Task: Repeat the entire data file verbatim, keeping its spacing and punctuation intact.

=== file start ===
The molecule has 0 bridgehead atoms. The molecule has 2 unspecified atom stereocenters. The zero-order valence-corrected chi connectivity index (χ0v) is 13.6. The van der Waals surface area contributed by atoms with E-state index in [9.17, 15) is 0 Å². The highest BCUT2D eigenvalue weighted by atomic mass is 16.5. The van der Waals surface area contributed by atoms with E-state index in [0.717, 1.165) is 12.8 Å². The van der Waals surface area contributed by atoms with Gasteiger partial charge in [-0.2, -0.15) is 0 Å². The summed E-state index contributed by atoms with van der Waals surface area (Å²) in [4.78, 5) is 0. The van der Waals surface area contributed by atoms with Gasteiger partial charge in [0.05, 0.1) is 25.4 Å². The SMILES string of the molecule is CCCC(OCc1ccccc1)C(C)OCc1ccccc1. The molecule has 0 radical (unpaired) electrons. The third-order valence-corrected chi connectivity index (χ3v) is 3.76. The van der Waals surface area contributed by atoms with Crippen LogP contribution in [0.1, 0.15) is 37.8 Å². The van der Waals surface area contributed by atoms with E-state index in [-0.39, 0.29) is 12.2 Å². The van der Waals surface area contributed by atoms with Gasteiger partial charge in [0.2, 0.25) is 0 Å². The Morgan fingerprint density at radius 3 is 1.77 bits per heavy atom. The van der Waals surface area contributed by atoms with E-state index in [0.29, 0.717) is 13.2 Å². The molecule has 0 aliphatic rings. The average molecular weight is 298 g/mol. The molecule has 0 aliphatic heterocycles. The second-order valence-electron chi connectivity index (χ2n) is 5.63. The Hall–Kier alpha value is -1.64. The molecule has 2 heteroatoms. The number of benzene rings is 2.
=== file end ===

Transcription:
The molecule has 0 bridgehead atoms. The molecule has 2 unspecified atom stereocenters. The zero-order valence-corrected chi connectivity index (χ0v) is 13.6. The van der Waals surface area contributed by atoms with E-state index in [9.17, 15) is 0 Å². The highest BCUT2D eigenvalue weighted by atomic mass is 16.5. The van der Waals surface area contributed by atoms with E-state index in [0.717, 1.165) is 12.8 Å². The van der Waals surface area contributed by atoms with Gasteiger partial charge in [-0.2, -0.15) is 0 Å². The summed E-state index contributed by atoms with van der Waals surface area (Å²) in [4.78, 5) is 0. The van der Waals surface area contributed by atoms with Gasteiger partial charge in [0.05, 0.1) is 25.4 Å². The SMILES string of the molecule is CCCC(OCc1ccccc1)C(C)OCc1ccccc1. The molecule has 0 radical (unpaired) electrons. The third-order valence-corrected chi connectivity index (χ3v) is 3.76. The van der Waals surface area contributed by atoms with Crippen LogP contribution in [0.1, 0.15) is 37.8 Å². The van der Waals surface area contributed by atoms with E-state index in [-0.39, 0.29) is 12.2 Å². The van der Waals surface area contributed by atoms with Gasteiger partial charge in [0.2, 0.25) is 0 Å². The Morgan fingerprint density at radius 3 is 1.77 bits per heavy atom. The van der Waals surface area contributed by atoms with E-state index in [0.29, 0.717) is 13.2 Å². The molecule has 0 aliphatic rings. The average molecular weight is 298 g/mol. The molecule has 0 aliphatic heterocycles. The second-order valence-electron chi connectivity index (χ2n) is 5.63. The Hall–Kier alpha value is -1.64. The molecule has 2 heteroatoms. The number of benzene rings is 2.